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Private Scholarships – the billion dollar rip-off exposed

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Towards the end of every school year, most non-profit organizations hold their Awards Banquets where worthy students are honored with various scholarships. Often, the names of recipients appear in the newspapers as an acknowledgment of all their hard work and dedication. Since the awarding organization is primarily giving the money to be used for the student's education, they simply ask the family where the student will be attending, and parents, unaware of the pitfall, tell them. Virtually all such organizations are responsible for the fatal error of making the check payable to the student and the college. So sets the stage for the billion dollar scholarship rip-off.

No, congratulations are not in order. In fact, pity the poor student who dedicated several years of blood, sweat and tears to the Red Cross, YMCA, Kiwanis, Rotary, or other such non-profit organization, only to see all of their well deserved scholarship money evaporate into thin air and wind up in the "scholarship fund" of their college of choice instead of their own financial aid packages.

Most schools send out their financial aid offers between January and April, with a May 1st decision date. As most colleges consider private scholarship awards a resource to help pay for a student's education, they reduce their share of the student's financial aid package dollar for dollar, and this is where the problem lies.

What a kick in the teeth it is for a family to read a revised award letter showing that the school's portion of the financial aid was reduced by the amount of the private scholarship the student earned! The bad news is usually listed on the award letter as private scholarship, outside aid, or very often as other. Here's a typical before and after scenario:

Before Receiving a Private Scholarship

$45,000 - Cost of Attendance (COA = tuition, fees, room & board, books, etc.)
$10,000 - Expected Family Contribution (EFC)*
$35,000 - Financial Need (FN = the maximum amount of aid a family will qualify for)

* EFC = the minimum the federal gov't determines a family will pay at any college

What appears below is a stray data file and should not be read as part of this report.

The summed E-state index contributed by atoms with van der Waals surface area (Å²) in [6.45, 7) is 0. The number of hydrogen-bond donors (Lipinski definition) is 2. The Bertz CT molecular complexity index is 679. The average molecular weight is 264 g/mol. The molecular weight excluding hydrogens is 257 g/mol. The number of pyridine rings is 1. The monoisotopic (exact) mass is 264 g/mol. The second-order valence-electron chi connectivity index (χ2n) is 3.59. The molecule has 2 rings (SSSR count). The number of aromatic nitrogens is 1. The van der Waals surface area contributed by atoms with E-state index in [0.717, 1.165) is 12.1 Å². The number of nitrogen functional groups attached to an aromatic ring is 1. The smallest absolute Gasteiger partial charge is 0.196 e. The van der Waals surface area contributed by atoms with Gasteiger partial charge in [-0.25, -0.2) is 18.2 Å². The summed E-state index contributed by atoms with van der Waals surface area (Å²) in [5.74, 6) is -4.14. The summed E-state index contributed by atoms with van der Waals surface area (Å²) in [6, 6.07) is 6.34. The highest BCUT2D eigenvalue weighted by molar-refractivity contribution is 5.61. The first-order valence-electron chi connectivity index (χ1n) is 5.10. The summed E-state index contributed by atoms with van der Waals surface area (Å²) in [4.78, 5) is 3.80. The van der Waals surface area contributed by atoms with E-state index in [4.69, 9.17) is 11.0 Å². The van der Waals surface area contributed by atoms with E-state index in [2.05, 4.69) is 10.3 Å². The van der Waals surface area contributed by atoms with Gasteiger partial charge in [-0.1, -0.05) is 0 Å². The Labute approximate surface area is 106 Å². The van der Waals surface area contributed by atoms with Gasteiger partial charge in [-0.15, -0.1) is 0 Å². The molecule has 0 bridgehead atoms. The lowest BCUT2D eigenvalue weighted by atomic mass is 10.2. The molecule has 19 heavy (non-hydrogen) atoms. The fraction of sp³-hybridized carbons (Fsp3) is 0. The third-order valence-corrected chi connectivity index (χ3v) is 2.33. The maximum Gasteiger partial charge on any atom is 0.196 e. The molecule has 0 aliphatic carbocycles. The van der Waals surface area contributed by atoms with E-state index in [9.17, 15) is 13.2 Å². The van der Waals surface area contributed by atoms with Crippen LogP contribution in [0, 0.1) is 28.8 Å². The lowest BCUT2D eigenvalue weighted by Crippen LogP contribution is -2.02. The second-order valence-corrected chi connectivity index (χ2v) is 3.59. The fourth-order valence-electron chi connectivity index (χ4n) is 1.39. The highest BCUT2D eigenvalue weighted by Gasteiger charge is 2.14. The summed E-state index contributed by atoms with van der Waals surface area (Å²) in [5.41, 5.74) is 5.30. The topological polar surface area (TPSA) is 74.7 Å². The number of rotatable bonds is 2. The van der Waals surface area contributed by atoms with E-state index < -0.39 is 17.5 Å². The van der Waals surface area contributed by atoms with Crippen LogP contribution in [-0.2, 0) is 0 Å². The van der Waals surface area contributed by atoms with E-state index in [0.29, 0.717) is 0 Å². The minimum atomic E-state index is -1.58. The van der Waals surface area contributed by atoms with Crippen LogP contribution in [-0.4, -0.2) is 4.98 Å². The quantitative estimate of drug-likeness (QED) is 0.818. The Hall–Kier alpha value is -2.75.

We'll assume the student qualifies for the following aid:

$ 3,500 - Stafford Loan
$ 4,000 - Perkins Loan
$ 2,500 - Federal work-study award
$ 3,000 - State grant
$22,000 - College scholarships, grants, tuition waivers, etc.
$35,000 - Total

The student will qualify for a maximum of $22,000/yr in financial aid from the college.

After Receiving a Private Scholarship:

$45,000 - Cost of Attendance (COA)
$10,000 - Expected Family Contribution (EFC)
$35,000 - Financial Need

The student qualifies for the following aid:

$ 3,500 - Stafford Loan
$ 4,000 - Perkins Loan
$ 2,500 - Federal work-study award
$ 3,000 - State grants, etc.
$10,000 - Private Scholarship
$12,000 - College scholarships, grants, tuition waivers, etc.
$35,000 - Total

While the student still qualifies for a maximum of $22,000/yr in financial aid from the college, the private scholarship has now become a bonus for the school, not the student. All of the student's hard work actually saves the college money, and the benefit to the student is reduced to nothing!

It should be no great surprise to anyone that our greedy institutions of higher learning laid the groundwork for this clever thievery months in advance. Students who apply to any of the 225 elite private and state colleges that require the CSS Financial Aid Profile (FAP) are asked to indicate whether they expect to be scholarship recipients. Section SR, Question SR-150 asks for the dollar amount anticipated from student resources for school year 2007-2008, such as "grants, scholarships and fellowships," and they must be listed individually in Section ES.

The majority of schools that only require the FAFSA (Free Application for Federal Student Aid), simply send out a questionnaire asking about private scholarships. They are less devious, but just as deft.

Who could imagine in their wildest dreams that colleges would stoop so low and play so dirty? Truth be told - and have no doubt about it - it's all about the money. Every year there are billions of dollars awarded in private scholarships, and the beneficiaries of all the hard work that earned them is none other than our poor, starving institutions of higher learning, enriching their billion dollar endowment funds at the expense of their hard working, deserving students.

The best way for a family to avoid the injustice is to personally discuss this sordid state of affairs with the scholarship committee either at the time of application or well in advance of their award announcements. In that way, the check can be made payable to the parents instead of the student! If that fails, parents should ask them to postpone sending the check until after the student has enrolled.

As a last resort, have the parents call the college financial aid administrator, explain the situation, and kindly ask (grovel if you must), that because of all their hard work, the student is really entitled to the money and the college should not penalize them by reducing their aid by the amount of the scholarship. If they take a hard line, try to negotiate some of the money back into the student's pocket, because half a loaf is better than none. Never lose sight of the fact that financial aid is a commodity, and like all commodities, it is negotiable!
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Reecy Aresty has been a financial advisor since 1977. He has authored the critically acclaimed, "How To Pay For College Without Going Broke," an invaluable, parent/student admissions/financial aid manual. Arguably the most revealing book ever (more...)
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